# Cosine Similarity and Cosine Distance

Cosine similarity is a measure of the similarity of two vectors. Cosine similarity is commonly used in semantic text search, generative AI, searches of images and audio files, and other applications.

In these applications, images, blocks of text, audio files, and other content are converted to vectors. These vectors can be stored and then searched over using measures of vector similarity, including cosine similarity.

SingleStore provides a Vector Type for storing vector data and Vector Indexing to speed up vector search when searching over large sets of vector data.

Also see Working with Vector Data for more information about and examples of working with vector data in SingleStore.

Cosine Similarity Calculation: Cosine similarity can be calculated in two different ways in SingleStore. Cosine similarity can be calculated with the DOT_PRODUCT function when the input vectors are all of length 1. SingleStore recommends normalizing all vectors before storing in the database and then using `DOT_PRODUCT` to calculate cosine similarity. Vector Normalization provides a function for normalizing vectors in SingleStore.

Using `DOT_PRODUCT` to calculate cosine similarity gives the best performance since `DOT_PRODUCT` does not have to normalize its input every time it is called and because indexed vector search can be used.

Important

When performing cosine similarity calculations with `DOT_PRODUCT`, the vectors should be normalized to length 1 before storing them in the database.

Example 1 below demonstrates calculating cosine similarity using `DOT_PRODUCT` over a set of vectors with length 1.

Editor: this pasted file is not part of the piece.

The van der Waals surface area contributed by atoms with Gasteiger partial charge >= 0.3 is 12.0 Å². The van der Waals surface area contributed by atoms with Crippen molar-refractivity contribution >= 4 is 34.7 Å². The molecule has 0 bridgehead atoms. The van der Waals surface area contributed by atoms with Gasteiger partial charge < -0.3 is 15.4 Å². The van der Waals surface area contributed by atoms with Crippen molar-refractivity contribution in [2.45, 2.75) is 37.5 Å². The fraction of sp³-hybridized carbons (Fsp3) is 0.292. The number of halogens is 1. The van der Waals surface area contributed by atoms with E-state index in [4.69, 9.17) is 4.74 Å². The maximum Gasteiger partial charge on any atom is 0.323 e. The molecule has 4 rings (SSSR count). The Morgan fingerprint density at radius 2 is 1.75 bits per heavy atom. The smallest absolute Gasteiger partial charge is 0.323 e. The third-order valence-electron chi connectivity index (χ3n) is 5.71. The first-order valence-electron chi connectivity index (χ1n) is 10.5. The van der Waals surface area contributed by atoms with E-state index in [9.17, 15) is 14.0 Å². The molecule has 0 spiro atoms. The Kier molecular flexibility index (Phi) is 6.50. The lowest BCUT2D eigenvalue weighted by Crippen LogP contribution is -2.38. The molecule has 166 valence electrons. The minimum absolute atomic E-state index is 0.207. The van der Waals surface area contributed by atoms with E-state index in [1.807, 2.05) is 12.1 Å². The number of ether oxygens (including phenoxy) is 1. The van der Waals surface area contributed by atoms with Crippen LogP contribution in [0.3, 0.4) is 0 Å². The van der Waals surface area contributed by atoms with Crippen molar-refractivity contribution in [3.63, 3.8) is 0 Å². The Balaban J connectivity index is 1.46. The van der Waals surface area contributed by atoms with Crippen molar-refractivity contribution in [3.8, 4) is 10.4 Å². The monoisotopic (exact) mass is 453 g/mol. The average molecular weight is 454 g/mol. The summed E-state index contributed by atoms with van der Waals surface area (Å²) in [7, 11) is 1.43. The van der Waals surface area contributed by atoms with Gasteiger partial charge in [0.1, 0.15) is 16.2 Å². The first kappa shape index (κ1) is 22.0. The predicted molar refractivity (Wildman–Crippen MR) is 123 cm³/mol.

In some cases, it is necessary to calculate cosine similarity directly or to calculate cosine distance. Example 2 defines functions for `cosine_similiarity` and `cosine_distance`. cosine distance is the inverse of cosine similarity (cosine_distance = 1 - cosine_similarity). These functions are more expensive than `DOT_PRODUCT`.

Euclidean distance is another common measure or vector similarity. See EUCLIDEAN_DISTANCE for information on using the Euclidean distance metric in SingleStore.

Important

When finding the top K closest matches, descending (`DESC`) sort order must be used when you are using `DOT_PRODUCT` and cosine similarity. The sort order for cosine distance and Euclidean distance are opposite of the sort order for cosine similarity; use ascending (`ASC`) sort order for cosine distance and `EUCLIDEAN_DISTANCE`.

## Examples

### Example 1 - Cosine Similarity using DOT_PRODUCT (<*>)

A common use case of cosine similarity is to calculate the similarity of a set of vectors to a query vector. The example below shows calculating the cosine similarity between a `@query_vector` and a set of normalized vectors using the infix `DOT_PRODUCT` operator (`<*>`).

Note

This example assumes that the vectors are already normalized. And, for the purposes of this example, we assume that the vectors in the example have length 1. In fact, these vectors have length very close to 1, but not exactly 1. The vectors have been simplified to improve the readability of the example. In practice, it is important to use fully normalized vectors.

This SQL creates a comments table which includes text comments, and a vector representing an embedding for each comment. Vector embeddings are vectors describing the meaning of objects and are a common product of large language models (LLMs). See Working with Vector Data for more information about embeddings and examples of using vector data in SingleStore.

`CREATE TABLE comments(id INT,      comment TEXT,      comment_embedding VECTOR(4) not null,      category VARCHAR(256));`
`INSERT INTO comments VALUES       (1, "The cafeteria in building 35 has a great salad bar",        '[0.45, 0.55, 0.495, 0.5]',    "Food"),(2, "I love the taco bar in the B16 cafeteria.",         '[0.01111, 0.01111, 0.1, 0.999]',    "Food"),(3, "The B24 restaurant salad bar is quite good.",        '[0.1, 0.8, 0.2, 0.555]',    "Food");`

This SQL creates a query vector and uses an `ORDER BY … LIMIT` query to find the two comment_embeddings from the comments table which are the most similar to the query vector. A more comprehensive version of this example is found in Working with Vector Data.